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Composers, choreographer win Lillian Fairchild Award for community commitment

February 13, 2017
three people pose for a portrait, holding awardsHonorees (left to right) Darren Stevenson, Carlos Sanchez-Gutierrez, and Ricardo Zohn-Muldoon. (University photo / Keith Bullis)

The Department of English honored three local artists with its 2016 Lillian Fairchild Award at a ceremony on February 13 at the Memorial Art Gallery.

Composers Carlos Sanchez-Gutierrez and Ricardo Zohn-Muldoon—both professors of composition at the Eastman School of Music—and choreographer Darren Stevenson, the director of PUSH Physical Theater, were recognized for their contributions to Don’t Blame Anyone, an original opera about the travails of the creative process. It was performed at the Eastman Theatre last October and at the Teatro Diana in Guadalajara, Mexico, in November.

The award is presented annually to a Rochester-area visual artist, writer, choreographer, or composer for his or her commitment to the community. Zohn-Muldoon is a two-time winner, having also received the award in 2011 for his CD Cantos.

Rosemary Kegl, the chair of the English department, calls the production an “extraordinarily original and moving combination of music, dance, puppetry, and theater.” She headed the award committee, whose members also included Jonathan Binstock, the Mary W. and Donald R. Clark Director of the Memorial Art Gallery; Roger Freitas, an associate professor of musicology at Eastman; and Joan Saab, the chair of the Department of Art and Art History.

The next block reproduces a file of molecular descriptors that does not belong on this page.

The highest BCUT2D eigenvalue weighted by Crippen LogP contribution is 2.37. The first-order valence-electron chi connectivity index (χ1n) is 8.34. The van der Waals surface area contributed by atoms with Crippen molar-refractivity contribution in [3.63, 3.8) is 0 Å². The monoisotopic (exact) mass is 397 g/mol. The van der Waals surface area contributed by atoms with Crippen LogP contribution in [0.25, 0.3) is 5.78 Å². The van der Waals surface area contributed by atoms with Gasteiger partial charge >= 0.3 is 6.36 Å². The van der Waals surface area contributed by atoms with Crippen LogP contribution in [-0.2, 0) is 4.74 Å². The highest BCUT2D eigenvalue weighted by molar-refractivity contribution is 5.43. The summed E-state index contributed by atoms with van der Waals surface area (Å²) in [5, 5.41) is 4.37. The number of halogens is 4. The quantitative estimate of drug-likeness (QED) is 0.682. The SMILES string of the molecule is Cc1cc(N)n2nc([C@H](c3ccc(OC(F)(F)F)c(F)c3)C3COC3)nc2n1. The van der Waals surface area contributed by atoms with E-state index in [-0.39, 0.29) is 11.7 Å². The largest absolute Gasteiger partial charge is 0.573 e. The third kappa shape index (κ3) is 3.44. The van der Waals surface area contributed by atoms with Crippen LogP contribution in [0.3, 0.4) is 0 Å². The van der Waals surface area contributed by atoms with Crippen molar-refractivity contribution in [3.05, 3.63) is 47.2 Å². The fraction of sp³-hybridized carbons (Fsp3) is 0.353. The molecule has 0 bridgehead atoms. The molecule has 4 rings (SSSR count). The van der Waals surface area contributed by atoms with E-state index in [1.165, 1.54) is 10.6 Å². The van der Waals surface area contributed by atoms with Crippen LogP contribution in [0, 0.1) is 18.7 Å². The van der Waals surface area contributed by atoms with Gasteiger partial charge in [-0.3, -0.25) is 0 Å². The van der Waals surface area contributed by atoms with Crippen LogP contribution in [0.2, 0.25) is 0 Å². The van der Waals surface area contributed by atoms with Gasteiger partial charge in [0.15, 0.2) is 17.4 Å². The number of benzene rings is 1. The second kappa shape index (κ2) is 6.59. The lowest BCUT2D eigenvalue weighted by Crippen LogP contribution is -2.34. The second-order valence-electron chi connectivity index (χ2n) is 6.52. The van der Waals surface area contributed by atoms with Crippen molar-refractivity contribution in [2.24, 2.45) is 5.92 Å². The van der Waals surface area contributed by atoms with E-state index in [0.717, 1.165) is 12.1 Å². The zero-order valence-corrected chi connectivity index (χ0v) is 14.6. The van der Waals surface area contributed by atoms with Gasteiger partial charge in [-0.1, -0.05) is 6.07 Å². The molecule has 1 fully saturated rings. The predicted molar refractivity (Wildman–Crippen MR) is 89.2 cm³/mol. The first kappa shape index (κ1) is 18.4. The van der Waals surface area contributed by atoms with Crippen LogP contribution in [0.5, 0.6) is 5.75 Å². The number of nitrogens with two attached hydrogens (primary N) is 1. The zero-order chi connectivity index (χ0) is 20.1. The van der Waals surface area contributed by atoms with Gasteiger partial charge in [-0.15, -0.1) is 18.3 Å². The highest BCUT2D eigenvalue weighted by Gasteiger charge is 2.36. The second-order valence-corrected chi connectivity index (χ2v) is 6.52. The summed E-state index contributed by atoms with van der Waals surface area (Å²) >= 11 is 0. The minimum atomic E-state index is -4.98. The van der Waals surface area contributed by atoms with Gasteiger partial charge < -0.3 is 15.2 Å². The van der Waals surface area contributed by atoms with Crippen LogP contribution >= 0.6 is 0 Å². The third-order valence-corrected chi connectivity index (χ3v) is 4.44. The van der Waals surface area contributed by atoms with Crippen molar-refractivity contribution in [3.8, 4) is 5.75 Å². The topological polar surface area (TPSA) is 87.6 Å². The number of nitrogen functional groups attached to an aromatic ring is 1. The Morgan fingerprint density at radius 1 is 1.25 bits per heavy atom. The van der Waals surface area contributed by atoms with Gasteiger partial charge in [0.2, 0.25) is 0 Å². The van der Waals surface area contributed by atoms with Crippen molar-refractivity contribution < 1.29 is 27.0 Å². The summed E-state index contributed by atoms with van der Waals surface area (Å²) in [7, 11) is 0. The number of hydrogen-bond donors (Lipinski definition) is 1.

Both composers grew up in Mexico, and drawings by famed Mexican illustrator José Ignacio Solórzano inspired the life-size surrealistic puppets—created by the Mexico City puppetry group La Coperacha—that appeared onstage with the physical illusionists from PUSH. The Eastman BroadBand Ensemble performed the music, and soprano Tony Arnold took on the starring role of “the author.”

The opera “plays with fantasy at its very core,” Zohn-Muldoon told interviewer Dan Gross in an October story on the Eastman School’s blog. “It’s like that drawing of Escher’s where the hand is drawing itself. It’s like that, you’re seeing an opera being made for you, and experience what the author is experiencing, but it’s composed. It’s all an illusion, but we were really trying to do justice to the music.”

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Category: The Arts